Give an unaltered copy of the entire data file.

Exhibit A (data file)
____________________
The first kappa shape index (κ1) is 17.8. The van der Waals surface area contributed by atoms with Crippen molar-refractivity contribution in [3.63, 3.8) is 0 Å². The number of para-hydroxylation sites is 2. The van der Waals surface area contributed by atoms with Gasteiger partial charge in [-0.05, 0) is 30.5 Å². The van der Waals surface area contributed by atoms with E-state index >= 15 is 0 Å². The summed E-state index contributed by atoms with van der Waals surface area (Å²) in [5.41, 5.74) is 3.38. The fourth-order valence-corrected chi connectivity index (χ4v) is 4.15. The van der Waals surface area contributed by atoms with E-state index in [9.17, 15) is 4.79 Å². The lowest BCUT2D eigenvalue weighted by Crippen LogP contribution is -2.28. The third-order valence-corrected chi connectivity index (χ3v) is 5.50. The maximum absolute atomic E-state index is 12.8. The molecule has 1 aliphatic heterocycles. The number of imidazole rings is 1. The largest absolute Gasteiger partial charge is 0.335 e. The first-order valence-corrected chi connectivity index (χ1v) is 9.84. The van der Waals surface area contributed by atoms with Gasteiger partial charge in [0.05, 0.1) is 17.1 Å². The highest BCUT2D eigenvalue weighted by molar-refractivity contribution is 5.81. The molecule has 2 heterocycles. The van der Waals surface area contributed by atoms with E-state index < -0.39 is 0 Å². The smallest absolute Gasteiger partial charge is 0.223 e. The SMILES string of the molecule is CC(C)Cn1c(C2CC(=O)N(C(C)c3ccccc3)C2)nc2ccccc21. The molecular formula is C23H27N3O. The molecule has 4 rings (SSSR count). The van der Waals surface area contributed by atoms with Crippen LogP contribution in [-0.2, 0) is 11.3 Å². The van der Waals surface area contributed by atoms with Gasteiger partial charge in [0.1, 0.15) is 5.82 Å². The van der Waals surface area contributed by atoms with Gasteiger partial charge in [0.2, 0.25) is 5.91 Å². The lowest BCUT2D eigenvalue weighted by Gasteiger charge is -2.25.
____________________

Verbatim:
The first kappa shape index (κ1) is 17.8. The van der Waals surface area contributed by atoms with Crippen molar-refractivity contribution in [3.63, 3.8) is 0 Å². The number of para-hydroxylation sites is 2. The van der Waals surface area contributed by atoms with Gasteiger partial charge in [-0.05, 0) is 30.5 Å². The van der Waals surface area contributed by atoms with E-state index >= 15 is 0 Å². The summed E-state index contributed by atoms with van der Waals surface area (Å²) in [5.41, 5.74) is 3.38. The fourth-order valence-corrected chi connectivity index (χ4v) is 4.15. The van der Waals surface area contributed by atoms with E-state index in [9.17, 15) is 4.79 Å². The lowest BCUT2D eigenvalue weighted by Crippen LogP contribution is -2.28. The third-order valence-corrected chi connectivity index (χ3v) is 5.50. The maximum absolute atomic E-state index is 12.8. The molecule has 1 aliphatic heterocycles. The number of imidazole rings is 1. The largest absolute Gasteiger partial charge is 0.335 e. The first-order valence-corrected chi connectivity index (χ1v) is 9.84. The van der Waals surface area contributed by atoms with Gasteiger partial charge in [0.05, 0.1) is 17.1 Å². The highest BCUT2D eigenvalue weighted by molar-refractivity contribution is 5.81. The molecule has 2 heterocycles. The van der Waals surface area contributed by atoms with E-state index < -0.39 is 0 Å². The smallest absolute Gasteiger partial charge is 0.223 e. The SMILES string of the molecule is CC(C)Cn1c(C2CC(=O)N(C(C)c3ccccc3)C2)nc2ccccc21. The molecular formula is C23H27N3O. The molecule has 4 rings (SSSR count). The van der Waals surface area contributed by atoms with Crippen LogP contribution in [-0.2, 0) is 11.3 Å². The van der Waals surface area contributed by atoms with Gasteiger partial charge in [0.1, 0.15) is 5.82 Å². The van der Waals surface area contributed by atoms with Gasteiger partial charge in [0.2, 0.25) is 5.91 Å². The lowest BCUT2D eigenvalue weighted by Gasteiger charge is -2.25.